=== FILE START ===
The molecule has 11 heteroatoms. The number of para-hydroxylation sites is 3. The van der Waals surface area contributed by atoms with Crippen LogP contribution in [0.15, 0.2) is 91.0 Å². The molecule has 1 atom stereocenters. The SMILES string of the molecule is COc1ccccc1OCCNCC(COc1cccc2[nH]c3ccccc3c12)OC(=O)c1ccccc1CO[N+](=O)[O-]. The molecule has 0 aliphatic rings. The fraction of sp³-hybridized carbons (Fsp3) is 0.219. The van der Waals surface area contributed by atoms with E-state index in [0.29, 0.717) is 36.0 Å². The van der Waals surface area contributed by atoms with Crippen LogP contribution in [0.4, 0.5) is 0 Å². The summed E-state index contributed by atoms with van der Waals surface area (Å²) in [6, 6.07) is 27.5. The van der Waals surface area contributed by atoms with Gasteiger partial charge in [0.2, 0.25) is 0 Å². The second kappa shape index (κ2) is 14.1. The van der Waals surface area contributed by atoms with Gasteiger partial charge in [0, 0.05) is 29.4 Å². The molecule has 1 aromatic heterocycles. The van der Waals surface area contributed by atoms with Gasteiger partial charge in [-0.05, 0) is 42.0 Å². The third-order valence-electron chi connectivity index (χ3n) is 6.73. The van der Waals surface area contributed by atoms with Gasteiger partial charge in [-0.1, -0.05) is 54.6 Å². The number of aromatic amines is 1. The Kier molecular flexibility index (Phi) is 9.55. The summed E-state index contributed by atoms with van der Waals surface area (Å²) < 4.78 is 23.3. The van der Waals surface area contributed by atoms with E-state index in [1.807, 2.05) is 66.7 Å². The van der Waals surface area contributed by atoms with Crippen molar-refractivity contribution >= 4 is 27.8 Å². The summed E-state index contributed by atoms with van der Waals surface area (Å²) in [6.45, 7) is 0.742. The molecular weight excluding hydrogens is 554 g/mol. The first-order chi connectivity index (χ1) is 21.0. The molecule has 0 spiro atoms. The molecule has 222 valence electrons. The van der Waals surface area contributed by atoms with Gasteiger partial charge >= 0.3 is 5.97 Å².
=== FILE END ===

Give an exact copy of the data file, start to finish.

The molecule has 11 heteroatoms. The number of para-hydroxylation sites is 3. The van der Waals surface area contributed by atoms with Crippen LogP contribution in [0.15, 0.2) is 91.0 Å². The molecule has 1 atom stereocenters. The SMILES string of the molecule is COc1ccccc1OCCNCC(COc1cccc2[nH]c3ccccc3c12)OC(=O)c1ccccc1CO[N+](=O)[O-]. The molecule has 0 aliphatic rings. The fraction of sp³-hybridized carbons (Fsp3) is 0.219. The van der Waals surface area contributed by atoms with E-state index in [0.29, 0.717) is 36.0 Å². The van der Waals surface area contributed by atoms with Crippen LogP contribution in [0.4, 0.5) is 0 Å². The summed E-state index contributed by atoms with van der Waals surface area (Å²) in [6, 6.07) is 27.5. The van der Waals surface area contributed by atoms with Gasteiger partial charge in [0.2, 0.25) is 0 Å². The second kappa shape index (κ2) is 14.1. The van der Waals surface area contributed by atoms with Gasteiger partial charge in [0, 0.05) is 29.4 Å². The molecule has 1 aromatic heterocycles. The van der Waals surface area contributed by atoms with Gasteiger partial charge in [-0.05, 0) is 42.0 Å². The third-order valence-electron chi connectivity index (χ3n) is 6.73. The van der Waals surface area contributed by atoms with Gasteiger partial charge in [-0.1, -0.05) is 54.6 Å². The number of aromatic amines is 1. The Kier molecular flexibility index (Phi) is 9.55. The summed E-state index contributed by atoms with van der Waals surface area (Å²) < 4.78 is 23.3. The van der Waals surface area contributed by atoms with E-state index in [1.807, 2.05) is 66.7 Å². The van der Waals surface area contributed by atoms with Crippen molar-refractivity contribution >= 4 is 27.8 Å². The summed E-state index contributed by atoms with van der Waals surface area (Å²) in [6.45, 7) is 0.742. The molecular weight excluding hydrogens is 554 g/mol. The first-order chi connectivity index (χ1) is 21.0. The molecule has 0 spiro atoms. The molecule has 222 valence electrons. The van der Waals surface area contributed by atoms with Gasteiger partial charge >= 0.3 is 5.97 Å².